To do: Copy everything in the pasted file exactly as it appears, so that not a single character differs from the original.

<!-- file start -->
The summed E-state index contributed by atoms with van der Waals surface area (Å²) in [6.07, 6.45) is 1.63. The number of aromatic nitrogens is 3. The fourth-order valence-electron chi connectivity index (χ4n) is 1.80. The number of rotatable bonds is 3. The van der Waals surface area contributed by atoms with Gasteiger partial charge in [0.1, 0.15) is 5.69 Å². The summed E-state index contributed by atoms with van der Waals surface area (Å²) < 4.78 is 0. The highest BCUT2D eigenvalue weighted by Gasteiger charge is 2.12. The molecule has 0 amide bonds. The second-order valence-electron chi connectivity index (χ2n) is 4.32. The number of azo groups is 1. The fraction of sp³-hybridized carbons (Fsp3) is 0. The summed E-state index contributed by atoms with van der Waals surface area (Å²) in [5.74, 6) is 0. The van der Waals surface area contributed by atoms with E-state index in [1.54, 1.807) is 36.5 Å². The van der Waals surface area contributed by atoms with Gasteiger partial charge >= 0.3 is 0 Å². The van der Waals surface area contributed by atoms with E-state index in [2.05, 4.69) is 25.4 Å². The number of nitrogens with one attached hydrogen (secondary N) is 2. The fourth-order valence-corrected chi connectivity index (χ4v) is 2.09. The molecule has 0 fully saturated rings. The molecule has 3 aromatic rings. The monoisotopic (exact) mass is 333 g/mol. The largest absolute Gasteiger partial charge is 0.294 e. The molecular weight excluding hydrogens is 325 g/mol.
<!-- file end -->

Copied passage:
The summed E-state index contributed by atoms with van der Waals surface area (Å²) in [6.07, 6.45) is 1.63. The number of aromatic nitrogens is 3. The fourth-order valence-electron chi connectivity index (χ4n) is 1.80. The number of rotatable bonds is 3. The van der Waals surface area contributed by atoms with Gasteiger partial charge in [0.1, 0.15) is 5.69 Å². The summed E-state index contributed by atoms with van der Waals surface area (Å²) < 4.78 is 0. The highest BCUT2D eigenvalue weighted by Gasteiger charge is 2.12. The molecule has 0 amide bonds. The second-order valence-electron chi connectivity index (χ2n) is 4.32. The number of azo groups is 1. The fraction of sp³-hybridized carbons (Fsp3) is 0. The summed E-state index contributed by atoms with van der Waals surface area (Å²) in [5.74, 6) is 0. The van der Waals surface area contributed by atoms with E-state index in [1.54, 1.807) is 36.5 Å². The van der Waals surface area contributed by atoms with Gasteiger partial charge >= 0.3 is 0 Å². The van der Waals surface area contributed by atoms with E-state index in [2.05, 4.69) is 25.4 Å². The number of nitrogens with one attached hydrogen (secondary N) is 2. The fourth-order valence-corrected chi connectivity index (χ4v) is 2.09. The molecule has 0 fully saturated rings. The molecule has 3 aromatic rings. The monoisotopic (exact) mass is 333 g/mol. The largest absolute Gasteiger partial charge is 0.294 e. The molecular weight excluding hydrogens is 325 g/mol.